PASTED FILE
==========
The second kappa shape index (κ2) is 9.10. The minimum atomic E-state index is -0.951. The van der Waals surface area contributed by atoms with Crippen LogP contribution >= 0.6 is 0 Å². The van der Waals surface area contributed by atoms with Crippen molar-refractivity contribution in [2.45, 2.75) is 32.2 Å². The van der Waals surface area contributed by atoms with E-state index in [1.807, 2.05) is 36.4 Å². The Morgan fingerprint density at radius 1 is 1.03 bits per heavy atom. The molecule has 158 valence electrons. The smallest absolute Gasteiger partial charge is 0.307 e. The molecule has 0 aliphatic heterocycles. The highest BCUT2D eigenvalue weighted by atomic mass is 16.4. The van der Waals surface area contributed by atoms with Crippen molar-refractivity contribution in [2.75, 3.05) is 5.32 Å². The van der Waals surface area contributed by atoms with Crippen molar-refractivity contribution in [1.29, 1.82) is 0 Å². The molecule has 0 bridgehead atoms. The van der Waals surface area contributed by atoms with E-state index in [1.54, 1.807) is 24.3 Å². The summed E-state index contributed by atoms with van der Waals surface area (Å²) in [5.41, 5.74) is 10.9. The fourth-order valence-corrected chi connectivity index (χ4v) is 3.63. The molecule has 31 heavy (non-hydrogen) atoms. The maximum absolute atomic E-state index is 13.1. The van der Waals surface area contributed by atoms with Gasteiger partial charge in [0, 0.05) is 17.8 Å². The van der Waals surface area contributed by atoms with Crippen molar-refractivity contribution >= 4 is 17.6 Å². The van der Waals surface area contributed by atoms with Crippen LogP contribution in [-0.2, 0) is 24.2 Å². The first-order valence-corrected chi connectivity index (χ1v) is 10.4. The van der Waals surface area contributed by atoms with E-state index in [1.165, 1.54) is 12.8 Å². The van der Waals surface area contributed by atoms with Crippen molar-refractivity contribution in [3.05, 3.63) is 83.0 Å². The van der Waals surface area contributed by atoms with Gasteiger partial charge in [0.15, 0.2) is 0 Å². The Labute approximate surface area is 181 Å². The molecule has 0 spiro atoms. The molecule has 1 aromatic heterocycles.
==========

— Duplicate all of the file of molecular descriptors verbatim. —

The second kappa shape index (κ2) is 9.10. The minimum atomic E-state index is -0.951. The van der Waals surface area contributed by atoms with Crippen LogP contribution >= 0.6 is 0 Å². The van der Waals surface area contributed by atoms with Crippen molar-refractivity contribution in [2.45, 2.75) is 32.2 Å². The van der Waals surface area contributed by atoms with E-state index in [1.807, 2.05) is 36.4 Å². The Morgan fingerprint density at radius 1 is 1.03 bits per heavy atom. The molecule has 158 valence electrons. The smallest absolute Gasteiger partial charge is 0.307 e. The molecule has 0 aliphatic heterocycles. The highest BCUT2D eigenvalue weighted by atomic mass is 16.4. The van der Waals surface area contributed by atoms with Crippen molar-refractivity contribution in [2.75, 3.05) is 5.32 Å². The van der Waals surface area contributed by atoms with Crippen molar-refractivity contribution in [1.29, 1.82) is 0 Å². The molecule has 0 bridgehead atoms. The van der Waals surface area contributed by atoms with E-state index in [1.54, 1.807) is 24.3 Å². The summed E-state index contributed by atoms with van der Waals surface area (Å²) in [5.41, 5.74) is 10.9. The fourth-order valence-corrected chi connectivity index (χ4v) is 3.63. The molecule has 31 heavy (non-hydrogen) atoms. The maximum absolute atomic E-state index is 13.1. The van der Waals surface area contributed by atoms with Gasteiger partial charge in [0, 0.05) is 17.8 Å². The van der Waals surface area contributed by atoms with Crippen molar-refractivity contribution >= 4 is 17.6 Å². The van der Waals surface area contributed by atoms with Crippen LogP contribution in [-0.2, 0) is 24.2 Å². The first-order valence-corrected chi connectivity index (χ1v) is 10.4. The van der Waals surface area contributed by atoms with E-state index in [1.165, 1.54) is 12.8 Å². The van der Waals surface area contributed by atoms with Crippen molar-refractivity contribution in [3.05, 3.63) is 83.0 Å². The van der Waals surface area contributed by atoms with Gasteiger partial charge in [0.15, 0.2) is 0 Å². The Labute approximate surface area is 181 Å². The molecule has 0 spiro atoms. The molecule has 1 aromatic heterocycles.